Evolve Onward And Upward

You go looking up the Japanese word for evolution, and you get pointed to “Shinka”. Shinka can alternatively mean progress.

In other words, if you're looking at an English translation of a Japanese work and it's using the word evolution it's entirely possible the original intention isn't precisely about Darwinian evolution. It's about making progress. Pokemon uses Shinka, for instance -in other words, a Pokemon is progressing when it becomes another Pokemon, which... well, fair enough. It may be that Shinka is perceived as having a more biological-sounding slant, such that it sounds better as a way of referring to progress in organisms, I don't know, but in any event this is probably why Japanese media is strongly prone to talking about 'evolution' as an onwards and upwards thing -Western writers are plenty guilty of this, mind, but it still gets handled differently in the details.

1000 Years Ago...

If you're seeing this, odds are good someone is doing a literal translation of something that's not being used literally. In particular, if one plotpoint says something like "A thousand years ago, a great evil was sealed away" and a later plotpoint establishes a more concrete date of 800 years or whatever, that's probably not a fail on the Japanese writer's part, it's an error on the translator's part: what's being said in Japanese also just gets used to mean basically "A long, long time ago..."

Note that in conjunction with Japan's love of Star Wars, almost every case of a Japanese story opening up with "1000 years ago" is actually a fairly direct riffing on Star Wars opening line of "A long, long time ago..." If you've played a JRPG, you've probably seen this. Just mentally fill in with "A long, long time ago..." or "in the time before time" or whatever sounds most poetic to you: it's probably more accurate than taking it to mean the planet circled around its star one thousand times exactly.


Japanese does not have an everyday-use word that can be translated as "brother" nor as "sister". Your options in everyday language are to say, essentially "older brother/sister" or "younger brother/sister". This is so pervasive to the language even twins will select one to be the older sibling and the other the younger sibling, even if nobody has any idea which one came out first. This extends to the plural -you can say "my older sisters" but there's no easy way to simultaneously refer to your older sister and your younger sister without getting into weird bureaucratic language.

This in part ties into a broader rule of thumb that age is a factor in determining social dominance in the culture, and determining who is the social lesser in a situation is so important there's an entire complicated, indirect ritual for working out who is older and more experienced without ever directly citing age. (For whatever reason, it's considered rude to actually directly mention your age or ask for someone else's age) But it's also just a linguistic limitation, and in fact there's also no word at all in everyday usage that is gender-neutral on the topic of siblings.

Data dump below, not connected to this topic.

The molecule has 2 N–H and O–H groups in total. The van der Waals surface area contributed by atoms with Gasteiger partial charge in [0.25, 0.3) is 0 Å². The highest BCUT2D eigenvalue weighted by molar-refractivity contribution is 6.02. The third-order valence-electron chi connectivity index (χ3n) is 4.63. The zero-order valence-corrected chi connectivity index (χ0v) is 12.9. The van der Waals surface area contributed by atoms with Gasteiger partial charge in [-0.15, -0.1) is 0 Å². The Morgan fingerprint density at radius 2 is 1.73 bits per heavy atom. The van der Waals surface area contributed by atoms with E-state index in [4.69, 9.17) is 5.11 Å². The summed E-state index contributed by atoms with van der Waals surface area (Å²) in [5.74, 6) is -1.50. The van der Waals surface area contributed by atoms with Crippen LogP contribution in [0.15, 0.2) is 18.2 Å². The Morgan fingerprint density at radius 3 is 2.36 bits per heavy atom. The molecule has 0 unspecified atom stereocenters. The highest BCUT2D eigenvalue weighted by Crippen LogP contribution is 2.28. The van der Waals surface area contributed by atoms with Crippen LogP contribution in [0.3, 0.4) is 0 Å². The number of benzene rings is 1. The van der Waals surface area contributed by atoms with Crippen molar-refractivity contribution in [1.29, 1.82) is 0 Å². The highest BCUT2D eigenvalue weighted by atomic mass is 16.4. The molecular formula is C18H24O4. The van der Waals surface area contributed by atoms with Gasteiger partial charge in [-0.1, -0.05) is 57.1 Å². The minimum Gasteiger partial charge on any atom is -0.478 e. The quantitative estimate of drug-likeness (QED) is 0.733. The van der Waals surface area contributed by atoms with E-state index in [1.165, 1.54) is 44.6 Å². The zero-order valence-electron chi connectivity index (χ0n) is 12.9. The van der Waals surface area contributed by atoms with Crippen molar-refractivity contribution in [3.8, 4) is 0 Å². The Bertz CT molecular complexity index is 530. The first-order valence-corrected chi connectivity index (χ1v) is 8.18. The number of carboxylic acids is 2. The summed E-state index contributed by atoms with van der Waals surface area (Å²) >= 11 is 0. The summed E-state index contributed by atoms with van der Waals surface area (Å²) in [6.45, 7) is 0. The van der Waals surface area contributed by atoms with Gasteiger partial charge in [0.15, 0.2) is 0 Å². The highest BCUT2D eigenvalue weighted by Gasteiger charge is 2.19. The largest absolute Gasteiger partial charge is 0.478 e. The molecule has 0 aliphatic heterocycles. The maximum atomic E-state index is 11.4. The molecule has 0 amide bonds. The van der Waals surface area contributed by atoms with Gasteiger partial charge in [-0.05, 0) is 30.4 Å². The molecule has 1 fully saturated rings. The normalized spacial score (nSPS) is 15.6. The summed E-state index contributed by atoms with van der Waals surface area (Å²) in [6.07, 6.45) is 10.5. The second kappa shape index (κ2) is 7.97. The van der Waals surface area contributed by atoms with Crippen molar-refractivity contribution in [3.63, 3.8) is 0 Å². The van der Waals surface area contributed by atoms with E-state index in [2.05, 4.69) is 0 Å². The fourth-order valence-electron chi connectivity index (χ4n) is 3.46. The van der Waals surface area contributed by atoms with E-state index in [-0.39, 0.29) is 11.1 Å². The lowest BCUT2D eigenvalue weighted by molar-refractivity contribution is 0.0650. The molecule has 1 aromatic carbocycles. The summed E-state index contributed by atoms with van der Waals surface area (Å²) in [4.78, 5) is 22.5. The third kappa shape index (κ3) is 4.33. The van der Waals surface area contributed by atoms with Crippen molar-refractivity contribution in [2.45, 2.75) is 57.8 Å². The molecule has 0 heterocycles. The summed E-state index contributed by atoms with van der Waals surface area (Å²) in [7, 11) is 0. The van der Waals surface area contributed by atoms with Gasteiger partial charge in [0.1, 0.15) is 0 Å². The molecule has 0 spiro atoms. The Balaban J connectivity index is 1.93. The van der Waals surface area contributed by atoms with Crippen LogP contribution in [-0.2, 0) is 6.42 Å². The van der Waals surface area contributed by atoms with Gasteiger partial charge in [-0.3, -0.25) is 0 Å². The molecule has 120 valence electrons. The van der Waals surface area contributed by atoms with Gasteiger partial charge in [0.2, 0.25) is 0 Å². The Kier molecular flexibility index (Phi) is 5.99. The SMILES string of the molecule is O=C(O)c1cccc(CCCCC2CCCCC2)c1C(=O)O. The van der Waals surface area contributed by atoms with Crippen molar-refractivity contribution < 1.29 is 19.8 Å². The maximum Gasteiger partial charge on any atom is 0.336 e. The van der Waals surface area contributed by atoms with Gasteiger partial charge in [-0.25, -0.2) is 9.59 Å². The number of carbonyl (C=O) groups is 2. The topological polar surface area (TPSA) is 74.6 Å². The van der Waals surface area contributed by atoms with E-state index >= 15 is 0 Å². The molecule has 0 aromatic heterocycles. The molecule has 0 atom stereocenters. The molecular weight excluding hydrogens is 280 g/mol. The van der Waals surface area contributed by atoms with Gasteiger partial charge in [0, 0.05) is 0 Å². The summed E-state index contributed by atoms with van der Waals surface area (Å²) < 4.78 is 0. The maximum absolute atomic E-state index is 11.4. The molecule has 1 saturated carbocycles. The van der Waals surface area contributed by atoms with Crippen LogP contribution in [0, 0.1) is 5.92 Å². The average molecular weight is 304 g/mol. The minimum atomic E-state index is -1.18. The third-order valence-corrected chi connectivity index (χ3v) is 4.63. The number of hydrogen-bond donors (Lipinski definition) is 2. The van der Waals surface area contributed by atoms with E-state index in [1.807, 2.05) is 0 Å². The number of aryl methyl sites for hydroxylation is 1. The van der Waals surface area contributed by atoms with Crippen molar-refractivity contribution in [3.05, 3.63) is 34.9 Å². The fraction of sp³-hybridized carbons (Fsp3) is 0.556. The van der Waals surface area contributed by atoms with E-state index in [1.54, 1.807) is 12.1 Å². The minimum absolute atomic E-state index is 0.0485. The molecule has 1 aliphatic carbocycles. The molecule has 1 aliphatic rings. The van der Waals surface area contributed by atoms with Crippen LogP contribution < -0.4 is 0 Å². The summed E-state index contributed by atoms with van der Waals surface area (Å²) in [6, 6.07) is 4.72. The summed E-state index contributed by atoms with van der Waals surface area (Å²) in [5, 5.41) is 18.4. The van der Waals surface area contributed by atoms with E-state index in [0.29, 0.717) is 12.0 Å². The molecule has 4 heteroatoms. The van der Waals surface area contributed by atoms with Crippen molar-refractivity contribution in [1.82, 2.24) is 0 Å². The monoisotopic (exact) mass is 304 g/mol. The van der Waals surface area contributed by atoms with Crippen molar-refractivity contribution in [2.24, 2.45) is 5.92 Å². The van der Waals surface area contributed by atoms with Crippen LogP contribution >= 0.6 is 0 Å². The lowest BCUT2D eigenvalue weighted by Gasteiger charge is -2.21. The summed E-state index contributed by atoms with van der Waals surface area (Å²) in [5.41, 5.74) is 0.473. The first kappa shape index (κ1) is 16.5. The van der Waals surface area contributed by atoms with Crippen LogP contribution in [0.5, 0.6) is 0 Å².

This is why some translations of Japanese media will have characters persistently refer to a sibling as "Big brother!" even if they have no younger siblings to be distinguishing from. The lack of a gender-neutral way to refer to multiple siblings probably also shapes family sizes in the media -everything is simple and easy if you have a pair of siblings of whatever combination of gender, slightly complicated if you have a trio of one gender (The middle sibling has no easy way to refer to their older and younger siblings, but this can be resolved by just not putting them into situations it crops up in), and very complicated if you have a group of three or more with mixed genders. (This can and does get resolved by having the odd-gender out be the main one who gets speaking time, but it's a kludgy solution)

A lot of translations are basically Mad Libs, The Translation. (Plus Grammar)

This tends to be reduced in higher-quality translations, though even then it often sneaks its way in with particular terms getting translated in a fixed, repetitive way that sometimes produces incongruous results in a sentence, but the main point is that very often if you learn that an English word in one scene is being used as a translation for a specific Japanese word you can then infer that any other time you see the English word it's standing in for the Japanese word.

... just don't make the mistake of assuming every work chooses the same translations. There's conventions that are fairly universal, but even those have exceptions.